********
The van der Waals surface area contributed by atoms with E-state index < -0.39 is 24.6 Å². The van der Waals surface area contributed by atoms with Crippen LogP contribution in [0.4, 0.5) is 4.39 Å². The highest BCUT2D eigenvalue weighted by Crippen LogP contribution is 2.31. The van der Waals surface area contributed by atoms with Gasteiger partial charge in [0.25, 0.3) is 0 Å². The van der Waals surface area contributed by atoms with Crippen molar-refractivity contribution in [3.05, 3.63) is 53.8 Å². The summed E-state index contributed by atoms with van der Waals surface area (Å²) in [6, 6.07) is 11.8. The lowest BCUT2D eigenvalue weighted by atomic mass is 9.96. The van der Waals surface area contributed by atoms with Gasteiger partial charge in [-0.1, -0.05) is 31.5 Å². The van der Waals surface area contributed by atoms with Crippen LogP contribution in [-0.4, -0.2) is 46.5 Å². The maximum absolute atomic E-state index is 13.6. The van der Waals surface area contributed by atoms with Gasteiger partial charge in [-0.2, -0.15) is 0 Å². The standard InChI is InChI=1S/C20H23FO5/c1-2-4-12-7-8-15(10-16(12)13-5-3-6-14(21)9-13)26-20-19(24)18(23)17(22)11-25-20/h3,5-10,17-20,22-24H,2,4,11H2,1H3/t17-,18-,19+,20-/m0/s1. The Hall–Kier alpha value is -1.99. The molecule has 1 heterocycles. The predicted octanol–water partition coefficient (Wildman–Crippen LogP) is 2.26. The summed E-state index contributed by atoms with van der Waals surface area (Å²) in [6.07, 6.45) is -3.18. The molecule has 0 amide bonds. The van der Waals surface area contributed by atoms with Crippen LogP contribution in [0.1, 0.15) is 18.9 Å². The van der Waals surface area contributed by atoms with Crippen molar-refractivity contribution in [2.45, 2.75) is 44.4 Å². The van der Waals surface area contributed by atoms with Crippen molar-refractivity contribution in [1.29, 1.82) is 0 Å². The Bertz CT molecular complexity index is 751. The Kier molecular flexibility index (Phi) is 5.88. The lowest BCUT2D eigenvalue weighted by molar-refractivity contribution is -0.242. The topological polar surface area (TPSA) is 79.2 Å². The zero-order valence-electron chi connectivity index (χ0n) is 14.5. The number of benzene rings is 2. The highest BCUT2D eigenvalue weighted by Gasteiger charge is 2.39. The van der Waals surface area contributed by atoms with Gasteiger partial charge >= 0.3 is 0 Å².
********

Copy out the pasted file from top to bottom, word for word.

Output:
The van der Waals surface area contributed by atoms with E-state index < -0.39 is 24.6 Å². The van der Waals surface area contributed by atoms with Crippen LogP contribution in [0.4, 0.5) is 4.39 Å². The highest BCUT2D eigenvalue weighted by Crippen LogP contribution is 2.31. The van der Waals surface area contributed by atoms with Gasteiger partial charge in [0.25, 0.3) is 0 Å². The van der Waals surface area contributed by atoms with Crippen molar-refractivity contribution in [3.05, 3.63) is 53.8 Å². The summed E-state index contributed by atoms with van der Waals surface area (Å²) in [6, 6.07) is 11.8. The lowest BCUT2D eigenvalue weighted by atomic mass is 9.96. The van der Waals surface area contributed by atoms with Gasteiger partial charge in [-0.1, -0.05) is 31.5 Å². The van der Waals surface area contributed by atoms with Crippen LogP contribution in [-0.4, -0.2) is 46.5 Å². The maximum absolute atomic E-state index is 13.6. The van der Waals surface area contributed by atoms with Gasteiger partial charge in [-0.2, -0.15) is 0 Å². The standard InChI is InChI=1S/C20H23FO5/c1-2-4-12-7-8-15(10-16(12)13-5-3-6-14(21)9-13)26-20-19(24)18(23)17(22)11-25-20/h3,5-10,17-20,22-24H,2,4,11H2,1H3/t17-,18-,19+,20-/m0/s1. The Hall–Kier alpha value is -1.99. The molecule has 1 heterocycles. The predicted octanol–water partition coefficient (Wildman–Crippen LogP) is 2.26. The summed E-state index contributed by atoms with van der Waals surface area (Å²) in [6.07, 6.45) is -3.18. The molecule has 0 amide bonds. The van der Waals surface area contributed by atoms with Crippen LogP contribution in [0.1, 0.15) is 18.9 Å². The van der Waals surface area contributed by atoms with Crippen molar-refractivity contribution in [2.45, 2.75) is 44.4 Å². The van der Waals surface area contributed by atoms with Crippen molar-refractivity contribution in [1.29, 1.82) is 0 Å². The Bertz CT molecular complexity index is 751. The Kier molecular flexibility index (Phi) is 5.88. The lowest BCUT2D eigenvalue weighted by molar-refractivity contribution is -0.242. The topological polar surface area (TPSA) is 79.2 Å². The zero-order valence-electron chi connectivity index (χ0n) is 14.5. The number of benzene rings is 2. The highest BCUT2D eigenvalue weighted by Gasteiger charge is 2.39. The van der Waals surface area contributed by atoms with Gasteiger partial charge >= 0.3 is 0 Å².